DOLA Price Stability

How is DOLA's peg maintained?

DOLA's value is a result of supply and demand in the open market, primarily determined on decentralized exchanges such as Curve, Sushiswap, SpookySwap and others. If DOLA’s market price goes above $1, this means that there is more demand than there is supply in the open market. To counteract this, Inverse Finance will mint more DOLA into existence on the ‘Supply’ side of lending markets such as Scream Finance. This increase in supply in turn causes the interest rate for borrowing DOLA to decrease. As DOLA becomes cheaper to borrow, more DOLA gets borrowed and the circulating supply in the market increases. This supply increase continues until the market reaches equilibrium (where the supply of DOLA equals the demand for DOLA), which Inverse Finance aims to achieve at $1. If DOLA’s peg falls below $1, then the opposite is done, meaning DOLA on the supply side of lending markets is ‘burned’. This causes the borrowing interest rate to increase, which leads people to buy back DOLA to pay off their loans. This additional buy-pressure in the market returns the value of DOLA back to $1.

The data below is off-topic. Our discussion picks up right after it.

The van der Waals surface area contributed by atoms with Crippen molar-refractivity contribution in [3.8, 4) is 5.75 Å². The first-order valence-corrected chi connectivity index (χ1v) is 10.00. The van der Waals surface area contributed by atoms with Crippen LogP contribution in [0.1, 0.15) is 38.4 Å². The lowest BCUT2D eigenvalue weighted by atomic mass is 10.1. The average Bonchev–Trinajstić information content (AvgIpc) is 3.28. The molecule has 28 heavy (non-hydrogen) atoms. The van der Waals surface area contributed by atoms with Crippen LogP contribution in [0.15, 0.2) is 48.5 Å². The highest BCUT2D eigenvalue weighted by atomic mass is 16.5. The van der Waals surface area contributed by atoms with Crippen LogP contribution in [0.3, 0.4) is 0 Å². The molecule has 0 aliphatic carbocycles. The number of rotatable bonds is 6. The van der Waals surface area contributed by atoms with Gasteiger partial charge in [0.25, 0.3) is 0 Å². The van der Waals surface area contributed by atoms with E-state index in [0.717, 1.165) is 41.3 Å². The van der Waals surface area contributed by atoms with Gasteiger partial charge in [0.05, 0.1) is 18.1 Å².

Inverse Finance, through the DOLA Fed, maintains the flexibility to adjust borrowing rates across one or even all partner lending markets in order to optimize supply and demand for DOLA and to maintain its USD peg.
The Stabilizer can also be used to arbitrage away price differentials if the peg of DOLA varies from its $1.00 USD peg, guaranteeing an exchange rate of 1 DAI = 0.996 DOLA, or 1 DOLA = 0.996 DAI (provided there is DAI liquidity in the Stabilizer.
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